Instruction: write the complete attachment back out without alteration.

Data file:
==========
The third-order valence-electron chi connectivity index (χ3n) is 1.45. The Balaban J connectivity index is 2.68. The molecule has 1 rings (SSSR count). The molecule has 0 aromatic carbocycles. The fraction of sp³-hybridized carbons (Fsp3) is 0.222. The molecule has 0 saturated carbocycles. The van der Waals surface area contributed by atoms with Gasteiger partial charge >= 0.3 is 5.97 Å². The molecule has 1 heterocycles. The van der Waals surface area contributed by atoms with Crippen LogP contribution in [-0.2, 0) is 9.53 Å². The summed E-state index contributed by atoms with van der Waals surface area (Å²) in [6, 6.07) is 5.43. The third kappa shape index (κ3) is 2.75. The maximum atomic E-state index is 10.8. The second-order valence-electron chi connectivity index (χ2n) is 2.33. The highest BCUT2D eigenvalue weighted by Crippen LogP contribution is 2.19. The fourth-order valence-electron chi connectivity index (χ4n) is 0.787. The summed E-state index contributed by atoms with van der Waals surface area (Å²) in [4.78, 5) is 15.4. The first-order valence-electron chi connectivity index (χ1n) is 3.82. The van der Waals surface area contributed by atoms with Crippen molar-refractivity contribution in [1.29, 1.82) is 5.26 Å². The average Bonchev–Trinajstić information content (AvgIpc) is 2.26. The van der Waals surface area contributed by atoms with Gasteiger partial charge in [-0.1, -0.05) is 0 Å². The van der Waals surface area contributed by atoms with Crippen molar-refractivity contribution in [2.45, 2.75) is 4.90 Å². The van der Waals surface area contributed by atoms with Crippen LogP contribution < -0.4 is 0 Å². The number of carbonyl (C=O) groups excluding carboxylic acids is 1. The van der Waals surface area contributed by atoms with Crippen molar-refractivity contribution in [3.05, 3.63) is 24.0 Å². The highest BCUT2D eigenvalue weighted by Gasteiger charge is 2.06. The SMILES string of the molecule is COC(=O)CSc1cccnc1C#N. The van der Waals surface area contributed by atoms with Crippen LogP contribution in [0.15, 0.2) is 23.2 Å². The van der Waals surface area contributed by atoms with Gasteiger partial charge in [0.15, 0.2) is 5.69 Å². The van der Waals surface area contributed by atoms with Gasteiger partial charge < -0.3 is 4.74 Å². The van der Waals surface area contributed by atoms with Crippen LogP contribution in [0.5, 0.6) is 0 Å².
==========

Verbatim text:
The third-order valence-electron chi connectivity index (χ3n) is 1.45. The Balaban J connectivity index is 2.68. The molecule has 1 rings (SSSR count). The molecule has 0 aromatic carbocycles. The fraction of sp³-hybridized carbons (Fsp3) is 0.222. The molecule has 0 saturated carbocycles. The van der Waals surface area contributed by atoms with Gasteiger partial charge >= 0.3 is 5.97 Å². The molecule has 1 heterocycles. The van der Waals surface area contributed by atoms with Crippen LogP contribution in [-0.2, 0) is 9.53 Å². The summed E-state index contributed by atoms with van der Waals surface area (Å²) in [6, 6.07) is 5.43. The third kappa shape index (κ3) is 2.75. The maximum atomic E-state index is 10.8. The second-order valence-electron chi connectivity index (χ2n) is 2.33. The highest BCUT2D eigenvalue weighted by Crippen LogP contribution is 2.19. The fourth-order valence-electron chi connectivity index (χ4n) is 0.787. The summed E-state index contributed by atoms with van der Waals surface area (Å²) in [4.78, 5) is 15.4. The first-order valence-electron chi connectivity index (χ1n) is 3.82. The van der Waals surface area contributed by atoms with Crippen molar-refractivity contribution in [1.29, 1.82) is 5.26 Å². The average Bonchev–Trinajstić information content (AvgIpc) is 2.26. The van der Waals surface area contributed by atoms with Gasteiger partial charge in [-0.1, -0.05) is 0 Å². The van der Waals surface area contributed by atoms with Crippen molar-refractivity contribution in [2.45, 2.75) is 4.90 Å². The van der Waals surface area contributed by atoms with Crippen LogP contribution < -0.4 is 0 Å². The number of carbonyl (C=O) groups excluding carboxylic acids is 1. The van der Waals surface area contributed by atoms with Crippen molar-refractivity contribution in [3.05, 3.63) is 24.0 Å². The highest BCUT2D eigenvalue weighted by Gasteiger charge is 2.06. The SMILES string of the molecule is COC(=O)CSc1cccnc1C#N. The van der Waals surface area contributed by atoms with Crippen LogP contribution in [0.15, 0.2) is 23.2 Å². The van der Waals surface area contributed by atoms with Gasteiger partial charge in [0.15, 0.2) is 5.69 Å². The van der Waals surface area contributed by atoms with Gasteiger partial charge < -0.3 is 4.74 Å². The van der Waals surface area contributed by atoms with Crippen LogP contribution in [0.5, 0.6) is 0 Å².